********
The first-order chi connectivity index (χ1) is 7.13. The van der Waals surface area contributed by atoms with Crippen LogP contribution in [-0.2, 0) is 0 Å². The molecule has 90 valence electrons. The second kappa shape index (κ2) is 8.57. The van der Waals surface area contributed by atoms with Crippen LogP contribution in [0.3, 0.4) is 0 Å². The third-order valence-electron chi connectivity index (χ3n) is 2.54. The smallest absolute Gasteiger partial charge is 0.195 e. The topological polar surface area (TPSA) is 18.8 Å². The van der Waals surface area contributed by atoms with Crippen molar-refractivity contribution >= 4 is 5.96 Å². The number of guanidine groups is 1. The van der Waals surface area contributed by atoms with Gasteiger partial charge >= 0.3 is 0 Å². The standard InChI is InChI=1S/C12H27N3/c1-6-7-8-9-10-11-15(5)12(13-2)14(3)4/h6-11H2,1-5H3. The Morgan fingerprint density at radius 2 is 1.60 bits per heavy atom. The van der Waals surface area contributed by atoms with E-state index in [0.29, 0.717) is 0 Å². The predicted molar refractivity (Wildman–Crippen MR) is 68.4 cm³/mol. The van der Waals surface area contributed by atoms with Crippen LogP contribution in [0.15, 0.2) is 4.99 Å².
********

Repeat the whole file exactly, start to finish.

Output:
The first-order chi connectivity index (χ1) is 7.13. The van der Waals surface area contributed by atoms with Crippen LogP contribution in [-0.2, 0) is 0 Å². The molecule has 90 valence electrons. The second kappa shape index (κ2) is 8.57. The van der Waals surface area contributed by atoms with Crippen LogP contribution in [0.3, 0.4) is 0 Å². The third-order valence-electron chi connectivity index (χ3n) is 2.54. The smallest absolute Gasteiger partial charge is 0.195 e. The topological polar surface area (TPSA) is 18.8 Å². The van der Waals surface area contributed by atoms with Crippen molar-refractivity contribution >= 4 is 5.96 Å². The number of guanidine groups is 1. The van der Waals surface area contributed by atoms with Gasteiger partial charge >= 0.3 is 0 Å². The standard InChI is InChI=1S/C12H27N3/c1-6-7-8-9-10-11-15(5)12(13-2)14(3)4/h6-11H2,1-5H3. The Morgan fingerprint density at radius 2 is 1.60 bits per heavy atom. The van der Waals surface area contributed by atoms with E-state index in [0.29, 0.717) is 0 Å². The predicted molar refractivity (Wildman–Crippen MR) is 68.4 cm³/mol. The van der Waals surface area contributed by atoms with Crippen LogP contribution in [0.15, 0.2) is 4.99 Å².